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How to maintain flavor, body, aroma while reducing ABV%?

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nicadrick

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I have a few recipes that I will certainly keep around all year. I would like to keep all the flavor, body, and aroma goodness but reduce the ABV% when I brew these in the summer time.

Do I add water to the wort?

Do I reduce the fermentables by reducing the base malt in the grain bill? (Won't this change the flavor profile?)

Do I reduce all the grain quantities while maintaining the ratios within the grain bill?

Advise please!

Thanks!
 

Hardleft

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I recently made a mild, and although it is not done yet, the sample I took was hugely flavorful. I mashed way too high at 161F. It should turn out to be a very low alcohol beer, but I think it will have tons of flavor.
 

mkling

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To reduce ABV and keep keep flavor, body, and aroma intact is tricky. You definitely need to reduce fermentables (OG) but not reduce FG much if you want flavor & body the same.

If it were me, I'd reduce base malt almost exclusively AND I'd increase mash temperature a good bit. This will reduce OG but keep FG about the same.
 

david_42

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My Bent Rod Rye is a 2/3rds clone of Bear Republic's Hop Rod Rye. It certainly isn't the same beer, but very good.

As an experiment, you can take any of your beers and add 25% soda water to get and idea of what a straight dilution would do.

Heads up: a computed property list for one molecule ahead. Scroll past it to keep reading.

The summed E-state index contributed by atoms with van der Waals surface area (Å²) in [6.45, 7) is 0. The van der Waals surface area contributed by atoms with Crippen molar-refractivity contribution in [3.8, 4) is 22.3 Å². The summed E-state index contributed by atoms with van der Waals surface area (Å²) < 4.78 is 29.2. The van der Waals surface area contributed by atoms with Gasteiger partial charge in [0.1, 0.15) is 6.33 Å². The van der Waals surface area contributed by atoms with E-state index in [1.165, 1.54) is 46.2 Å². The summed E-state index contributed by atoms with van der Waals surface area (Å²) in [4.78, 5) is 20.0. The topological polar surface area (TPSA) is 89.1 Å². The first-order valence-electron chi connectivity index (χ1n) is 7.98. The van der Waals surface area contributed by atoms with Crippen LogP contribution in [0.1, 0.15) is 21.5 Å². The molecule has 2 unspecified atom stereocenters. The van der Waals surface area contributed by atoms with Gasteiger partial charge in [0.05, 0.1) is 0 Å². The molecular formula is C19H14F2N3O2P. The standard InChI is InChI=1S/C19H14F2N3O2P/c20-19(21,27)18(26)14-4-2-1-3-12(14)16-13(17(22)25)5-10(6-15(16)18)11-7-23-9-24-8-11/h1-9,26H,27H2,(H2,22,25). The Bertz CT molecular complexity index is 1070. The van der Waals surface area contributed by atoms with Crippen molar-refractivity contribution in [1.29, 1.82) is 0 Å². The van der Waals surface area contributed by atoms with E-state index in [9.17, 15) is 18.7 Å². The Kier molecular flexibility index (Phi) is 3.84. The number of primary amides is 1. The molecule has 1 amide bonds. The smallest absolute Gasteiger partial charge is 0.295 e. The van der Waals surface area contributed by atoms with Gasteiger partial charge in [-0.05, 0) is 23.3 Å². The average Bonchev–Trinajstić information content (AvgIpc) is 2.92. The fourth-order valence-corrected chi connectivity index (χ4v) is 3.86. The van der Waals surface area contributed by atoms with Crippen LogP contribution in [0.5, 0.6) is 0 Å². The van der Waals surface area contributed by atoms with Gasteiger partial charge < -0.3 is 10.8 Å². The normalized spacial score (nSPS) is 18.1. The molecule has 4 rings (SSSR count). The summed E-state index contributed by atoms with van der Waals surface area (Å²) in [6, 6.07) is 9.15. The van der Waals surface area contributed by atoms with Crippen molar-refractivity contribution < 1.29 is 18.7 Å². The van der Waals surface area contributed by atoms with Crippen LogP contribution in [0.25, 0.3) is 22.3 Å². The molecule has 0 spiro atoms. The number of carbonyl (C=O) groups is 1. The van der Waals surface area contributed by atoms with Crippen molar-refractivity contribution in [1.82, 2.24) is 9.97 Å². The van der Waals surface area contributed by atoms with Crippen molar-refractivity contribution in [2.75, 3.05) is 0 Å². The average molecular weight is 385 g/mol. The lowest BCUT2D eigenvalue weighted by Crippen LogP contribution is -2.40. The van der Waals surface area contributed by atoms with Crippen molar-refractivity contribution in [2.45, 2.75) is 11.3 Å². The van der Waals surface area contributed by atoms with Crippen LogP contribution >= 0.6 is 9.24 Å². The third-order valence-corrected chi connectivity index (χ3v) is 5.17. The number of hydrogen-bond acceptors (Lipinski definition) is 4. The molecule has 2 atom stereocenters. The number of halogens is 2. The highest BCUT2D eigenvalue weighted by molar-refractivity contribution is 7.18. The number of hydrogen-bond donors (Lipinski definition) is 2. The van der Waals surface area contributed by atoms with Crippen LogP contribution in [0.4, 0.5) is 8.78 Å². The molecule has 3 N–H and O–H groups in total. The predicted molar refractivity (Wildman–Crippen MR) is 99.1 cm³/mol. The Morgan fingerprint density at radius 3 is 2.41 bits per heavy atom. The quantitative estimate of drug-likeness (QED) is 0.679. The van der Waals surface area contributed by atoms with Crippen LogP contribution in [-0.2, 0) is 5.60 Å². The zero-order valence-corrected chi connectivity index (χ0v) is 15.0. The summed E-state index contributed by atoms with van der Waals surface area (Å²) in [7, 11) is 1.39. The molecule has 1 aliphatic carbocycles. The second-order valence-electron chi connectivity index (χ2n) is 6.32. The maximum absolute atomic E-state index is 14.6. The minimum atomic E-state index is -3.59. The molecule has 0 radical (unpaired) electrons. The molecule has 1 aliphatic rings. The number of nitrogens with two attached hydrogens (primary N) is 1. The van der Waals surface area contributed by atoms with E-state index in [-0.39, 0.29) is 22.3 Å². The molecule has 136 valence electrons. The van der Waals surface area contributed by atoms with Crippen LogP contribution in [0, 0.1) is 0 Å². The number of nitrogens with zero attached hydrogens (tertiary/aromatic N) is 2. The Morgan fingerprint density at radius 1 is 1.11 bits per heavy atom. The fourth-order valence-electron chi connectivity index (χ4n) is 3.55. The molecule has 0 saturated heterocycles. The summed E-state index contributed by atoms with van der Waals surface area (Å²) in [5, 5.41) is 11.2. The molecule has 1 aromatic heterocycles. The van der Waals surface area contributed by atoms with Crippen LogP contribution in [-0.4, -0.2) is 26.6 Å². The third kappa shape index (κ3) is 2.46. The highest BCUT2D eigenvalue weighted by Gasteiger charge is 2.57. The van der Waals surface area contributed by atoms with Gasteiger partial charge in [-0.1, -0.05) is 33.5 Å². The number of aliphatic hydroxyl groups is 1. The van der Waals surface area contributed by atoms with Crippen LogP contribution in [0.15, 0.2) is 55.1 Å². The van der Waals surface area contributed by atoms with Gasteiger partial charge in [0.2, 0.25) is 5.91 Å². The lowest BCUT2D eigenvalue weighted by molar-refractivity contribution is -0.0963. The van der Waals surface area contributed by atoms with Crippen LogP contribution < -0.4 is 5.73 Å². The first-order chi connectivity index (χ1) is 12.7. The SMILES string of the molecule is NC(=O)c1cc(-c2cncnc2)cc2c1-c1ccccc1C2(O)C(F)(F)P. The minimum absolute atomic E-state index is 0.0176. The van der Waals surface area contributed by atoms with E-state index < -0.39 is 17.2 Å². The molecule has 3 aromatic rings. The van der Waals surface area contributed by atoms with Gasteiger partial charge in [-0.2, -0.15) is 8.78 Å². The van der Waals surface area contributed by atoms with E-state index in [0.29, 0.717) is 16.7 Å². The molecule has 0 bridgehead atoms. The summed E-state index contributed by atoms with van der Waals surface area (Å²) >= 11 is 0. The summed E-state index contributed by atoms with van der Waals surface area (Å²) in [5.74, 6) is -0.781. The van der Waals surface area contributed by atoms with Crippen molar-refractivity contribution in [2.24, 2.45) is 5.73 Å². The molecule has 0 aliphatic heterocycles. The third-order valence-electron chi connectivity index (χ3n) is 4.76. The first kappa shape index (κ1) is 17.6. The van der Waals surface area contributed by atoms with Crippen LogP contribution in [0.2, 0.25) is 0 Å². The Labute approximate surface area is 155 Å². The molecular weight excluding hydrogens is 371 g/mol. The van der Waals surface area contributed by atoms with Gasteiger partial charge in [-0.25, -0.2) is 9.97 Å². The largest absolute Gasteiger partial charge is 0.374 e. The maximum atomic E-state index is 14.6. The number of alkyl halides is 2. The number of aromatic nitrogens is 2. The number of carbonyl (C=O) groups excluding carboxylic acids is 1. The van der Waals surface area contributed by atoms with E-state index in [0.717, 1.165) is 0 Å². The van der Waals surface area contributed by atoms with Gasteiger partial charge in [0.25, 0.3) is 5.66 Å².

Reducing the base malt is the best place to start. That way you've got the majority of the grain flavors and all of the hops. The IBUs will be higher, but I've found that the additional bittering is refreshing in the heat.
 

pjj2ba

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Reducing the base malt is the best place to start. That way you've got the majority of the grain flavors and all of the hops. The IBUs will be higher, but I've found that the additional bittering is refreshing in the heat.
+1 on reducing the base malt. That is what is recomended for the various levels of Scotch Ales. The specialty malts remain much the same in all, but the amount of base malt changes. The same would apply for other styles.

I like to add a little wheat (or more if already in the recipe) as that can add more body compared to the typical base malt, and will add to the complexity. Also consider adding in some Vienna or Munich if using Pale or Pilsner malt. Also using some toasted malt can up the flavors,
 

bigjoe

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This is a good subject. TBN had Charlie Bamforth on for an episode. I'm listening to it now (Qand A with Dr Charlie Bamforth 11-30-09 http://thebrewingnetwork.com/shows/582). He recommends high mash temps.

He states to mash in at 72C (162F) Most of the starch will break down, but not into small enough chains that can be fermented. He does mention that you shouldn't have the expectation of the beer tasting the same as its higher gravity version.
 

JKoravos

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I recently made a mild, and although it is not done yet, the sample I took was hugely flavorful. I mashed way too high at 161F. It should turn out to be a very low alcohol beer, but I think it will have tons of flavor.

Doesn't sound like you mashed too high at all.
 
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